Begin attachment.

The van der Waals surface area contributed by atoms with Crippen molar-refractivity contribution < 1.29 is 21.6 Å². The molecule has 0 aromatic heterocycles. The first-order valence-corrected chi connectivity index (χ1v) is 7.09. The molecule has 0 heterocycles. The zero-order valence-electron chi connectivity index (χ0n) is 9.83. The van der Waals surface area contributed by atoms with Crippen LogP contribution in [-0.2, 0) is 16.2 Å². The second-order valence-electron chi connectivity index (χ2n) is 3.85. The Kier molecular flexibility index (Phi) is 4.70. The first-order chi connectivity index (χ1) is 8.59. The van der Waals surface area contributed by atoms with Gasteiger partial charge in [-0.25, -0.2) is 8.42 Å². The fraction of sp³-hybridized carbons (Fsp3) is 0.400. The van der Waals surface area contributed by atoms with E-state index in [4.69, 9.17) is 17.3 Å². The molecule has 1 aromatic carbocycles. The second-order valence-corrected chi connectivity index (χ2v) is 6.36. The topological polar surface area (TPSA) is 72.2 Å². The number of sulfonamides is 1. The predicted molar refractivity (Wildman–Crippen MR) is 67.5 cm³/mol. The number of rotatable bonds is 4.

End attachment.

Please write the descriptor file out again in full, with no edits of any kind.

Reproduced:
The van der Waals surface area contributed by atoms with Crippen molar-refractivity contribution < 1.29 is 21.6 Å². The molecule has 0 aromatic heterocycles. The first-order valence-corrected chi connectivity index (χ1v) is 7.09. The molecule has 0 heterocycles. The zero-order valence-electron chi connectivity index (χ0n) is 9.83. The van der Waals surface area contributed by atoms with Crippen LogP contribution in [-0.2, 0) is 16.2 Å². The second-order valence-electron chi connectivity index (χ2n) is 3.85. The Kier molecular flexibility index (Phi) is 4.70. The first-order chi connectivity index (χ1) is 8.59. The van der Waals surface area contributed by atoms with Gasteiger partial charge in [-0.25, -0.2) is 8.42 Å². The fraction of sp³-hybridized carbons (Fsp3) is 0.400. The van der Waals surface area contributed by atoms with E-state index in [4.69, 9.17) is 17.3 Å². The molecule has 1 aromatic carbocycles. The second-order valence-corrected chi connectivity index (χ2v) is 6.36. The topological polar surface area (TPSA) is 72.2 Å². The number of sulfonamides is 1. The predicted molar refractivity (Wildman–Crippen MR) is 67.5 cm³/mol. The number of rotatable bonds is 4.